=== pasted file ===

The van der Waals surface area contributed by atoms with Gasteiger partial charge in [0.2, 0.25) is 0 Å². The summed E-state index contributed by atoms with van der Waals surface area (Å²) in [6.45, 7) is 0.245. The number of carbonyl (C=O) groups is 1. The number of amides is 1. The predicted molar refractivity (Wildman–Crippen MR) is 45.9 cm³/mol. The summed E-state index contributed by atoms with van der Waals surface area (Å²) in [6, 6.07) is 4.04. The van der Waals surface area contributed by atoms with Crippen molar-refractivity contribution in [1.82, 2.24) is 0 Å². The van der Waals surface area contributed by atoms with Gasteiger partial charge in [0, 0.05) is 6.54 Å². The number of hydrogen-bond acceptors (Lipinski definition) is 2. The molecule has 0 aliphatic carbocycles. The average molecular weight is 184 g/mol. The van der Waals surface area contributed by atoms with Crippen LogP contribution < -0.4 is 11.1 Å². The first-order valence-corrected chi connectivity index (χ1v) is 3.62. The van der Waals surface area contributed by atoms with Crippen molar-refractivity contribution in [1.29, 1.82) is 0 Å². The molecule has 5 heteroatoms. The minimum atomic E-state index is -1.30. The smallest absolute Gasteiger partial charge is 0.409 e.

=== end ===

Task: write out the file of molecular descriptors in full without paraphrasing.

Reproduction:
The van der Waals surface area contributed by atoms with Gasteiger partial charge in [0.2, 0.25) is 0 Å². The summed E-state index contributed by atoms with van der Waals surface area (Å²) in [6.45, 7) is 0.245. The number of carbonyl (C=O) groups is 1. The number of amides is 1. The predicted molar refractivity (Wildman–Crippen MR) is 45.9 cm³/mol. The summed E-state index contributed by atoms with van der Waals surface area (Å²) in [6, 6.07) is 4.04. The van der Waals surface area contributed by atoms with Crippen molar-refractivity contribution in [1.82, 2.24) is 0 Å². The van der Waals surface area contributed by atoms with Gasteiger partial charge in [0, 0.05) is 6.54 Å². The number of hydrogen-bond acceptors (Lipinski definition) is 2. The molecule has 0 aliphatic carbocycles. The average molecular weight is 184 g/mol. The van der Waals surface area contributed by atoms with Crippen LogP contribution < -0.4 is 11.1 Å². The first-order valence-corrected chi connectivity index (χ1v) is 3.62. The van der Waals surface area contributed by atoms with Crippen molar-refractivity contribution in [1.29, 1.82) is 0 Å². The molecule has 5 heteroatoms. The minimum atomic E-state index is -1.30. The smallest absolute Gasteiger partial charge is 0.409 e.